To get the client ID from Azure app registrations, simply go to the Overview screen and copy the Application (client) ID value.
Now go back to the Power Pages editor and paste this into the Client ID field.
(Optional) Change audience type
Depending on the intended audience, or user type, for your Power Pages website, you may need to change the audience type within the Azure app registration so that the intended users can log in as expected. By default, only users within your organization are allowed to authenticate with this method, but you can change this to allow any work/school accounts, or any Microsoft account (work/school or personal). If the Power Pages website is a company intranet, for example, you would want to leave it set to the default. However, if you're building a B2B website, then you'll probably want to allow all work/school accounts. Furthermore, if you're building a public-facing website, then you'll also want to allow personal accounts.
To change the audience type to allow other organization accounts, you can simply choose Accounts in any organizational directory (Any Azure AD directory - Multitenant) on the Authentication screen, like so:
However, as you may have already read in the on-screen warning message, it's not as simple for enabling personal Microsoft accounts. Instead, we need to open the Manifest from the side menu, and make the following changes:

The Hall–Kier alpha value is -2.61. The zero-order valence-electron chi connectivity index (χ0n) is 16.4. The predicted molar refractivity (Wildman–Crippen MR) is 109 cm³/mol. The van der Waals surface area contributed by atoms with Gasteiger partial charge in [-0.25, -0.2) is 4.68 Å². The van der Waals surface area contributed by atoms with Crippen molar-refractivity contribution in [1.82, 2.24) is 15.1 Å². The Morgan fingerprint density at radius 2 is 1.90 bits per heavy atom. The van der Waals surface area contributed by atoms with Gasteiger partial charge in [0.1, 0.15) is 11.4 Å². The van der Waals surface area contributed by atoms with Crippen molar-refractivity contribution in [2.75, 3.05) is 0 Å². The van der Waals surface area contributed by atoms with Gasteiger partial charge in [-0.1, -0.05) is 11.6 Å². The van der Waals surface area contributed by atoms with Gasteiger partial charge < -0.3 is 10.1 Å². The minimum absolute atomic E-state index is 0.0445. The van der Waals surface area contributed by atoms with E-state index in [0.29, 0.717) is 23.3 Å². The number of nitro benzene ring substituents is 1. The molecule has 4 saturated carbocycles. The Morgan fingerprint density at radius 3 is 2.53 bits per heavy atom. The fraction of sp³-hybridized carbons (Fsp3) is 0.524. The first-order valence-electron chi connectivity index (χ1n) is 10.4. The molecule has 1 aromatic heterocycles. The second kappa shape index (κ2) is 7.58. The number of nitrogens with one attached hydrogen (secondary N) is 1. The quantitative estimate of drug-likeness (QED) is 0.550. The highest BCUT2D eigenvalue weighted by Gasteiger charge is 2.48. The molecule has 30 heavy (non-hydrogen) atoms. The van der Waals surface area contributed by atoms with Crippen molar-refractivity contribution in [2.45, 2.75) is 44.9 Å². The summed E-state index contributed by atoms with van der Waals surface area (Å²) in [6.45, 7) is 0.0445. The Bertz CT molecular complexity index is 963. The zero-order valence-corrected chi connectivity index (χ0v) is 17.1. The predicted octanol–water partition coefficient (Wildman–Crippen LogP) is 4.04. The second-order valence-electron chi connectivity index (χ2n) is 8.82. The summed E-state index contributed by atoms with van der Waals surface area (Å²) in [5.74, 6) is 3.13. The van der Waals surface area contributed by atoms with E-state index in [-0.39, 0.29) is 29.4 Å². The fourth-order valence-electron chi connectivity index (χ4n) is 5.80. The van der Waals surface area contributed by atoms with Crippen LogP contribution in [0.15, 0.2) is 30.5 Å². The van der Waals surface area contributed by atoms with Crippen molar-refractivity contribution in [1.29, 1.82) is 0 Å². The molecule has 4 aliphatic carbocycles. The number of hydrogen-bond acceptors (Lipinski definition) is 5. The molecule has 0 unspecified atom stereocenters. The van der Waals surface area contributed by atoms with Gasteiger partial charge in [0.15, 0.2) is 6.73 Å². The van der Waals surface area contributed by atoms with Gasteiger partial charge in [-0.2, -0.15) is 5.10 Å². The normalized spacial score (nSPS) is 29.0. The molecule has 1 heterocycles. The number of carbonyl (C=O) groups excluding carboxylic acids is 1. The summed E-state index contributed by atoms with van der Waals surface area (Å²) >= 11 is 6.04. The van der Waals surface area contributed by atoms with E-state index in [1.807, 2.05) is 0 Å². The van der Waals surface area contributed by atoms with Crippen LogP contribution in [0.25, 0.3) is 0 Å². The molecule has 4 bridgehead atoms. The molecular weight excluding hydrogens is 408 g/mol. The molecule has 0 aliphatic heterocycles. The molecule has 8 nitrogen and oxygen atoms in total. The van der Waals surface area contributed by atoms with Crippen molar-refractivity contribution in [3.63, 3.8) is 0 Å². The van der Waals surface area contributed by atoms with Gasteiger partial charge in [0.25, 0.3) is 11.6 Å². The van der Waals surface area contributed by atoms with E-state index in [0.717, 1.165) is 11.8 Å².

Change accessTokenAcceptedVersion from null to 2.
Change signInAudience from AzureADMyOrg to AzureADandPersonalMicrosoftAccount.
Once you're done making the necessary changes, make sure to hit Save.
Complete the configuration
Now that we have all of the necessary configuration details filled in, you can optionally go through and fill in the Additional settings if you have specific requirements for those, and then hit Confirm and then Close.
You did it! You've successfully configured Microsoft authentication for your Power Pages website. To verify this and test it out, let's go back to the sign-in page of your Power Pages website at your custom domain name or [your-power-pages-website].powerappsportals.com/signin and you'll now see a Microsoft option next to Azure AD:
If you click on this, you'll now have the option to sign in with your Microsoft account (personal or work/school, depending on the audience type configured).
Thanks for reading and, if you found this article useful, please consider sharing it across your network so others may be able to benefit from this information.